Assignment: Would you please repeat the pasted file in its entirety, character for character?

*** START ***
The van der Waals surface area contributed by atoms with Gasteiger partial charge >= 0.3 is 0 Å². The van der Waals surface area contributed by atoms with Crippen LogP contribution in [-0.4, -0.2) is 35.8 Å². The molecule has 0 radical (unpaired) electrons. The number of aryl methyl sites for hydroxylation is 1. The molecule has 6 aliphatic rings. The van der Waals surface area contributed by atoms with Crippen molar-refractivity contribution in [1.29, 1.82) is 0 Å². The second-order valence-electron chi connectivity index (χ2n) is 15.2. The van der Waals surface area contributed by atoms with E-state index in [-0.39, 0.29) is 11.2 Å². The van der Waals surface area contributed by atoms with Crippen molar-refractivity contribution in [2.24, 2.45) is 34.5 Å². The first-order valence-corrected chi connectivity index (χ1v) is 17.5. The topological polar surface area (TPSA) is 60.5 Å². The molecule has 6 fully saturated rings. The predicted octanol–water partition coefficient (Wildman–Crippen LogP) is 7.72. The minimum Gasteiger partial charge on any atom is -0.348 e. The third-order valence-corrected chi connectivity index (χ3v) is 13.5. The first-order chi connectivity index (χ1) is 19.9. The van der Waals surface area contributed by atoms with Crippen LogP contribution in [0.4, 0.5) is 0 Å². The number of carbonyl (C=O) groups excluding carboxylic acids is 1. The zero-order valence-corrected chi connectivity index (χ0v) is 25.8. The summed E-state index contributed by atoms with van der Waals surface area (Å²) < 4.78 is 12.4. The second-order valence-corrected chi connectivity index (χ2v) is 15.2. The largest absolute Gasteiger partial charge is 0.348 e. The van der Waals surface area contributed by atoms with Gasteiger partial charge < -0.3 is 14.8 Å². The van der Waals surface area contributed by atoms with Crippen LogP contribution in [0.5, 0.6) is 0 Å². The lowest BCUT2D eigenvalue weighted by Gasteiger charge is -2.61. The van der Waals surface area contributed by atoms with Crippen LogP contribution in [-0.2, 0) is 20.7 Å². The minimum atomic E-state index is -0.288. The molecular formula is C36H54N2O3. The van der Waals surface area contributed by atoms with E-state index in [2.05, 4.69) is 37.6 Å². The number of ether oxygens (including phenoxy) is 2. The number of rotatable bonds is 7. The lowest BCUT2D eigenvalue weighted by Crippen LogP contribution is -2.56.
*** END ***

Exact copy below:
The van der Waals surface area contributed by atoms with Gasteiger partial charge >= 0.3 is 0 Å². The van der Waals surface area contributed by atoms with Crippen LogP contribution in [-0.4, -0.2) is 35.8 Å². The molecule has 0 radical (unpaired) electrons. The number of aryl methyl sites for hydroxylation is 1. The molecule has 6 aliphatic rings. The van der Waals surface area contributed by atoms with Crippen molar-refractivity contribution in [1.29, 1.82) is 0 Å². The second-order valence-electron chi connectivity index (χ2n) is 15.2. The van der Waals surface area contributed by atoms with E-state index in [-0.39, 0.29) is 11.2 Å². The van der Waals surface area contributed by atoms with Crippen molar-refractivity contribution in [2.24, 2.45) is 34.5 Å². The first-order valence-corrected chi connectivity index (χ1v) is 17.5. The topological polar surface area (TPSA) is 60.5 Å². The molecule has 6 fully saturated rings. The predicted octanol–water partition coefficient (Wildman–Crippen LogP) is 7.72. The minimum Gasteiger partial charge on any atom is -0.348 e. The third-order valence-corrected chi connectivity index (χ3v) is 13.5. The first-order chi connectivity index (χ1) is 19.9. The van der Waals surface area contributed by atoms with Crippen LogP contribution in [0.4, 0.5) is 0 Å². The number of carbonyl (C=O) groups excluding carboxylic acids is 1. The zero-order valence-corrected chi connectivity index (χ0v) is 25.8. The summed E-state index contributed by atoms with van der Waals surface area (Å²) < 4.78 is 12.4. The second-order valence-corrected chi connectivity index (χ2v) is 15.2. The largest absolute Gasteiger partial charge is 0.348 e. The van der Waals surface area contributed by atoms with Gasteiger partial charge < -0.3 is 14.8 Å². The van der Waals surface area contributed by atoms with Crippen LogP contribution in [0.5, 0.6) is 0 Å². The lowest BCUT2D eigenvalue weighted by Gasteiger charge is -2.61. The van der Waals surface area contributed by atoms with Crippen LogP contribution in [-0.2, 0) is 20.7 Å². The minimum atomic E-state index is -0.288. The molecular formula is C36H54N2O3. The van der Waals surface area contributed by atoms with E-state index in [2.05, 4.69) is 37.6 Å². The number of ether oxygens (including phenoxy) is 2. The number of rotatable bonds is 7. The lowest BCUT2D eigenvalue weighted by Crippen LogP contribution is -2.56.